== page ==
Coy, John. Love of the Game.
This is the third in the 4 for 4 series that also includes: Top of the Order, Eyes on the Goal, and Take Your Best Shot.
Starting middle school has Jackson worried because he is also having to move into his mother's boyfriend's home. He already has a father; he doesn't need Ted, too. There are older students who are giving him a hard time, classes are difficult, and he is forced to be in a reading club. He has to take a food class, which is okay because there is a girl he likes in it. The one thing he looks forward to is football, but he is worried that his friend Diego won't go out for the team because his mother is afraid of injuries. His friend Gig is still concerned about his father in Afghanistan. Will all of these things get Jackson down, or will he be able to work everything out?
Strengths: This is a nice easy read for boys who like sports, even though there aren't as many descriptions of games. Readers of Rich Wallace will like these. I liked the book club and the shout out to Ritter's baseball books!
Weaknesses: Again with the bullies threatening swirlies and taking kids' lunch money. Sigh. I suppose it happens in some places.
Skead, Robert and Mike Simmel. Mighty Mike Bounces Back.
Mike has had epilepsy since he was two, and is on medication but still has seizures. When he was younger, they were so bad that his parents made him wear a bike helmet all the time! When he discovers basketball, if becomes his obsession. It's not enough to practice before and after school-- he wants to be on the team. With the help of his doctor and the patience of his teammates, he gets on the team. Even though he still has seizures (and sometimes has them at very inopportune moments), he is able to be a successful member of the team. Based on the real life experiences of Mike Simmel, who plays for the Harlem Wizards exhibition team.
Strengths: A short basketball book that also has a lot of information about epilepsy.
Weaknesses: A bit didactic, and the book would have benefitted greatly from better design, although the cover is good. The print is very tiny; since the book is so thin, I would have chosen a larger font!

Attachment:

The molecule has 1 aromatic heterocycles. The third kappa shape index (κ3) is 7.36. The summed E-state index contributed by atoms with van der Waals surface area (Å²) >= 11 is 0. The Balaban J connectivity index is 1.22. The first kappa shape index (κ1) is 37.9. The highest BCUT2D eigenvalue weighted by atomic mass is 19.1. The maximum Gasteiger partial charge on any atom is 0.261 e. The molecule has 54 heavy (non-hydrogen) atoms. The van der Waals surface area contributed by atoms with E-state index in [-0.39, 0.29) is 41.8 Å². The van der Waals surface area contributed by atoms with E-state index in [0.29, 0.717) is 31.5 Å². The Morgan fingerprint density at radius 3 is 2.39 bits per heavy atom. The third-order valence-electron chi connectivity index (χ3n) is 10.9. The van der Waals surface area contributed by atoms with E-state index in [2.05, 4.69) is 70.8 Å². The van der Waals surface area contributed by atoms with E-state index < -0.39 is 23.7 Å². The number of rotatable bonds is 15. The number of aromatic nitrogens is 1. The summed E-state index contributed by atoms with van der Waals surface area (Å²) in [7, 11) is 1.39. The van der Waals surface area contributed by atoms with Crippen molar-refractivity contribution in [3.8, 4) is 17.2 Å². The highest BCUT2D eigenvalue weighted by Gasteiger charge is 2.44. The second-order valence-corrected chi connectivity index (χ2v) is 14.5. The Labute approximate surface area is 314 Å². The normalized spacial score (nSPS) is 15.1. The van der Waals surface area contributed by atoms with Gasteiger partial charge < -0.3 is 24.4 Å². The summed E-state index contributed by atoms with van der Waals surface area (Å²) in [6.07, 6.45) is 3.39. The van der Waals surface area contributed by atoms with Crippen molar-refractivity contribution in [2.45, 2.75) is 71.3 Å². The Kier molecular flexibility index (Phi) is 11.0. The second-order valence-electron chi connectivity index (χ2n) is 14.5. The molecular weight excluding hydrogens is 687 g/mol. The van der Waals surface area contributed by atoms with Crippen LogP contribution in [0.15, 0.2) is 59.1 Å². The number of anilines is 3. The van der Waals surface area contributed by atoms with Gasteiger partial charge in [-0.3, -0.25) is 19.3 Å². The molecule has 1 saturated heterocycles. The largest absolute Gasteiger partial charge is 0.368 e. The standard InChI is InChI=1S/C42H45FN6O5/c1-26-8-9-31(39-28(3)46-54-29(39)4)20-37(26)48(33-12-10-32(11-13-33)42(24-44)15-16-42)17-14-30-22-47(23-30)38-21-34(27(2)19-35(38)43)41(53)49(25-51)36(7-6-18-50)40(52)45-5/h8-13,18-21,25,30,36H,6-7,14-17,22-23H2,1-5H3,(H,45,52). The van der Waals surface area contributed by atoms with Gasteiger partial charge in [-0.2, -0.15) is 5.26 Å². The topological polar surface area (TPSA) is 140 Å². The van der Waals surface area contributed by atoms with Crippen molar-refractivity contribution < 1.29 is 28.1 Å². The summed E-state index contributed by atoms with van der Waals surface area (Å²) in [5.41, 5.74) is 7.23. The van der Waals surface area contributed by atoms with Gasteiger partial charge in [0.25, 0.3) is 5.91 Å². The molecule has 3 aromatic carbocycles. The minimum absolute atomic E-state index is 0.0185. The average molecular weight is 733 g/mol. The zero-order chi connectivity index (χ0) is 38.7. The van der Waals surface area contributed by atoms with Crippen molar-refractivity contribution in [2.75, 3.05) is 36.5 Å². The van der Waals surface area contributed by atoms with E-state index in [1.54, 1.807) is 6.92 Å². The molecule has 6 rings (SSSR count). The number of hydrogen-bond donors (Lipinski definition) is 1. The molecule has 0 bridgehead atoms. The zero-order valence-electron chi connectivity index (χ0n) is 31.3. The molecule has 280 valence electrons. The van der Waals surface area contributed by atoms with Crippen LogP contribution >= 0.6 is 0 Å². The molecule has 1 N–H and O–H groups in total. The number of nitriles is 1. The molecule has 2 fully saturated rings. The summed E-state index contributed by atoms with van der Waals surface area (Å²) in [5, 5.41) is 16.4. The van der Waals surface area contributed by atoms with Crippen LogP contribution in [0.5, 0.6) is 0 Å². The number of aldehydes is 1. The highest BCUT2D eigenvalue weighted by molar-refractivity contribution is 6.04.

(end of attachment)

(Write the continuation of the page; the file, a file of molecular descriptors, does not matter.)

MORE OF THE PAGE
Brief Job Update: It looks like I may be at one school next year, and it will hopefully be the one that I have been at for the last ten years (fifteen if you count volunteering!). This is, of course, marvelous good news, but next year could still be sad. The length of the day will probably be cut, and SSR could be a victim. The most important part of SSR for me is that I see ALL of the children in the building once a week, and they have an adult in their lives who has a vested interest in making sure that they have a book at all times. I try to get out to study halls to check, but SSR teachers see the the same group of students every day and can make sure.
There are a lot of teachers who are retiring even though they have a lot of good years left, in order to save the jobs of younger teachers. People will be moved. Students will have limited electives. We'll have cross country, but the fee will be $150. I have some runners who could barely afford $50. I saw my first cockroach in the building because of the custodial cuts.
We will be grateful for what we have. And speaking of which, go congratulate Mother Reader on her Star Volunteer Award. Why is it that as conscientious, hard working adults, we still feel we are not worthy? I just won a GEM Award, and feel sort of like Mother Reader does!